Introduction to Innovation & Entrepreneurship: Q3
Course Number 5915
Professor William A. Sahlman
Professor of Mgt Practice Joseph Lassiter
Tuesdays and Thursdays, 3:30 ‐ 5:30 in Q3 (Jan 28 - March 12)
Open to cross registrants only
Earns the equivalent of 1.5 HBS credits
Also offered as a 3.0 credit offering, with the 14 classroom sessions in Q3 followed in Q4 with a field‐based course project with periodic meetings utilizing the Harvard Innovation Lab working spaces and Experts-in‐Residence.
OverviewThis course is designed for non‐MBA Harvard graduate students (and, with permission of the instructors, postdoctoral fellows and students from eligible programs at other Universities) who intend to start or join a new venture early in their career. Admission to this course is by permission of the instructors only. Applicants should enter the normal cross‐registration process at HBS. In addition, prior to January 23, 2013 at 5 pm, the applicant must email Theresa Gaignard (email@example.com), attaching a resume, a one page essay describing their motivation for taking the course and, for those applying to the 3.0 credit offering, an additional one page description of their proposed course project.
Career FocusThis course is intended to help students identify areas in which changes in science and technology, consumer and social attitudes, or political and regulatory processes allow the creation of new businesses or the re‐design of established businesses.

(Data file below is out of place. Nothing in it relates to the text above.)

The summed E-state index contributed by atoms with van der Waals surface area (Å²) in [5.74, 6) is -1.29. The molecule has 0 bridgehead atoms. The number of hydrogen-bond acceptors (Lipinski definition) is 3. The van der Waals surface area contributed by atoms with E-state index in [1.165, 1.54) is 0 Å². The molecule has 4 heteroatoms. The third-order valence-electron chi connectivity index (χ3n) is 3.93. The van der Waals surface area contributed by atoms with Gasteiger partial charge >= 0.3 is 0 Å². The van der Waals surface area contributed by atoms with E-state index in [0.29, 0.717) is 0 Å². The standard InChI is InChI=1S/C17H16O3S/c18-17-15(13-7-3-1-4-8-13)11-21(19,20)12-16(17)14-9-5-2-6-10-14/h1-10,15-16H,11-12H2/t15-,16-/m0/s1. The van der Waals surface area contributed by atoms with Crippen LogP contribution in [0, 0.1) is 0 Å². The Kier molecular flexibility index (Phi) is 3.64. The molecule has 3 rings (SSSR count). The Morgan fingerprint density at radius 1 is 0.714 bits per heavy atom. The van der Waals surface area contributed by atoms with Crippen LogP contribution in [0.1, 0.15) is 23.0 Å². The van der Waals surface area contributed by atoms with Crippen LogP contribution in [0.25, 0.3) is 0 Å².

Educational ObjectivesThe classroom portion of the course covers some of the basics of entrepreneurial management and entrepreneurial finance needed to launch new ventures. Students will acquire a toolkit for identifying and forming a new venture. This toolkit can be then applied through a course project by students enrolled in the 3.0 credit course offering.
Course Content and Organization
The tools of the course are studied in the classroom using HBS cases and include frameworks from HBS's first‐year entrepreneurship course (The Entrepreneurial Manager) and the second‐year courses focused on entrepreneurial finance.
Students who choose to pursue a course project are expected to identify their own project. Student projects will typically be aimed at the formation of a new venture or as an entry in a University contest such as the Harvard University President's Challenge or one of the many Business Plan Competitions around the world. The course faculty will schedule meetings with the student to review the project over the semester.
In addition to the course's faculty, students MUST engage a "content expert" to help focus the projects and to add real world context and expertise. Usually this will be an outside sponsor from a business, investment firm, not‐for‐profit organization, or academic research entity. It is possible for students in this course to be part of Independent Project teams with MBA students not in the course, with permission of the course head.
There are three modules to the course:
- Applying the concepts and tools of Entrepreneurial Management and Entrepreneurial Finance to new ventures
- Structure of key venture capital sectors; strategies of primary venture investors
- Examples of innovations in a range of new industries
Innovation and Entrepreneurship (illustrative cases) ‐ Winter 2013
- Invention Novocure
- Adoption OfficeTiger & Moore's "Crossing the Chasm"
- Adoption Rent‐the‐Runway
- Adoption Dropbox
- Venture Capital Khosla Ventures: Biofuels Liquidity
- Venture Capital Problem Set
- Venture Capital Term Sheets
- Valuation RightNow Technologies
- Valuation Airbnb
- Valuation 1366 Technologies: Scaling the Venture
- Valuation Sirtris
- Business Models Foro Energy
- Business Models Khan Academy
- Closing Lecture